Mr Brindley singled out the closed end of a typical 40 ft inner stack with single external lashing as an example.
Homing in on twistlock separation, he said this is inherent in the twistlock design due to a slight gap or play in its connection with the corner casting allowing it to be easily fitted and removed. The gap between two container corners connected with a twistlock can increase about 18 mm under tension. “For external lashing arrangements, this phenomenon not only causes a substantial increase in the lashing rods’ load but also reduces the compressive load in the corner posts,” Mr Brindley commented.
He said for the examined stack, there are four main states due to the interaction between twistlock separation, lashing rod loads and lashing bridge stiffness.
- In state one there is minimal support from the lashing bridge, resulting in excessive stack deformation. Multiple twistlocks are in tension causing a large load in the port lashing rod. This force pulls the stack to port relative to the lashing bridge and in some cases may cause the starboard lashing rod to be in tension, further increasing the load in the corner post.
- In the second state, with increased support from the lashing bridge, only the port lashing rod and the twistlock below the lashing rod are in tension. An increase in the lashing bridge stiffness only changes the separation of this twistlock and the lashing rod tensile load and the corner post compressive load remains unchanged.
- In state three only the twistlock below the lashing rod is in tension and an increase in the lashing bridge stiffness transfers the load from the twistlock to the lashing rod, reducing the corner post load.
- In state four, the twistlock below the lashing rod is in the float condition. Similar to state 2, the loads in the lashing rod and corner post are independent to the lashing bridge stiffness.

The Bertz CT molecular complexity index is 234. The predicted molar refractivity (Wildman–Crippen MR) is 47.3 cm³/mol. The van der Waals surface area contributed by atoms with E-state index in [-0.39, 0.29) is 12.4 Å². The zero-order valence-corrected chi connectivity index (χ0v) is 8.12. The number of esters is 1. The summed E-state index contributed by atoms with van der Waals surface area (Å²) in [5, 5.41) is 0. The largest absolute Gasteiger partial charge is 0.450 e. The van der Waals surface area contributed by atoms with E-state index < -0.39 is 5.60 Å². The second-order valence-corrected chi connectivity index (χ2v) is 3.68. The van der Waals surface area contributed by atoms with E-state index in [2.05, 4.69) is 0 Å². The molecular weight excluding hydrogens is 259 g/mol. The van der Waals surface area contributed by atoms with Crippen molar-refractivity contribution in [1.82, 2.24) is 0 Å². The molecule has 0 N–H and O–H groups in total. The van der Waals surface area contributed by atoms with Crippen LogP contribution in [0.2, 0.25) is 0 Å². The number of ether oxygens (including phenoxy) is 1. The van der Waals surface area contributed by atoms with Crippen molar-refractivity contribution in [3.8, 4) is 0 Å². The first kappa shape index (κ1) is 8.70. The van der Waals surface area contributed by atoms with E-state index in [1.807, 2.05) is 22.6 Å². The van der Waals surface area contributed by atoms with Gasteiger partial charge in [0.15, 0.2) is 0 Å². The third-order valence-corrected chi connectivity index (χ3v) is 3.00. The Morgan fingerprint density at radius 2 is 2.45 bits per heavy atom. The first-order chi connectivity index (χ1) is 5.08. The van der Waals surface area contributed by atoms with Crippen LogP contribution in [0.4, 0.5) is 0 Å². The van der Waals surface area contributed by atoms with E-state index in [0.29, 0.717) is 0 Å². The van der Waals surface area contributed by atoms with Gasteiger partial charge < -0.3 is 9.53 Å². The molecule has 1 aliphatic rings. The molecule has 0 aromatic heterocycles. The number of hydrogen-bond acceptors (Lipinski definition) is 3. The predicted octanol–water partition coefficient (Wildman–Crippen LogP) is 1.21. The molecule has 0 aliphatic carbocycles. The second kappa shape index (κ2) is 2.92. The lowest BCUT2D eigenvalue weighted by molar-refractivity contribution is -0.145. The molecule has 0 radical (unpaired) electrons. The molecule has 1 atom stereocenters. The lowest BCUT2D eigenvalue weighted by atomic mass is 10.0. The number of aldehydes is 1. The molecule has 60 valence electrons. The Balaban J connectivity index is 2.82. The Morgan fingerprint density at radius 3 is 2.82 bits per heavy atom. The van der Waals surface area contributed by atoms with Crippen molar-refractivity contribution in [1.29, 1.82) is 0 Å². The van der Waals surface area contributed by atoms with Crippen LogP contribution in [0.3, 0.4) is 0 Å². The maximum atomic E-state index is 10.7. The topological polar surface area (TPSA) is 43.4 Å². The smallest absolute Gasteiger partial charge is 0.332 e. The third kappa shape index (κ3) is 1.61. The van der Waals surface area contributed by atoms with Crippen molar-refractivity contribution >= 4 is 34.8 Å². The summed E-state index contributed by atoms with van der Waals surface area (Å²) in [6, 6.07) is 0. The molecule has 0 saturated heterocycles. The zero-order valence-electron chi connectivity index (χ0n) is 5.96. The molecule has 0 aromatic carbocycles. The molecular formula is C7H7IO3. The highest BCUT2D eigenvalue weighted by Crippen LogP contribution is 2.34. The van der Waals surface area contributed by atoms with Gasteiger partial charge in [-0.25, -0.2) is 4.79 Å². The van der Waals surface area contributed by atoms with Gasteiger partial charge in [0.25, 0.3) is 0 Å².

Mr Brindley summed up “Twistlock separation, lashing bridge deformation and corner post compression influence the stack behaviour.”
Stine Mundal (DNV GL)
Stine Mundal is head of section for environmental certification in DNV GL - Maritime and has been with the company since 2009. She is responsible for the global service delivery of approval and certification of diesel engines, exhaust gas cleaning systems and ships according to Marpol Annex VI, Emissions to air. Ms Mundal previously held several different international positions within DNV GL within different fields of ship classification. She holds a Master of Science degree in naval architecture and marine engineering from the Norwegian University of Science and Technology.
ClassNK: digitalisation is a “game-changer”
One of the main trends in the container industry today is digitalisation. All class societies are heavily involved in this, including ClassNK.
ClassNK senior corporate officer, director of innovation development division Hirofumi Takano said “We help the maritime industry maximise profitability and explore new business models by offering digital solutions and giving guidance on cyber security.” He singled out ClassNK’s Ship Data Center (ShipDC), as an example of a data platform that offers companies the ability to safely store and manage their data and make it available to authorised stakeholders.
He said “As times change, the means for collecting and analysing data have changed and potential benefits have increased. That’s why ClassNK established the ShipDC subsidiary in 2015.
“Soon after, I observed a change in the mind-set of maritime leaders, especially among shipowners and ship operators, about the value which data collected from ships can provide to their organisations.” He said ships are now more often equipped with sensors which measure and transmit data and parameters from machinery and the vessel in real-time. “This data can be made valuable by applying intelligent analytics and drawing conclusions in order to optimise voyages and the efficiency of ships.”
He observed “Without a common platform like ShipDC, multiple interfaces and exchanges could be necessary to achieve the same results, while having to make comparably higher investments and being exposed to a potentially higher cyber security risk.”
He summed up. “I believe the next five years will completely change the way we work and that digitalisation will be the game changer.”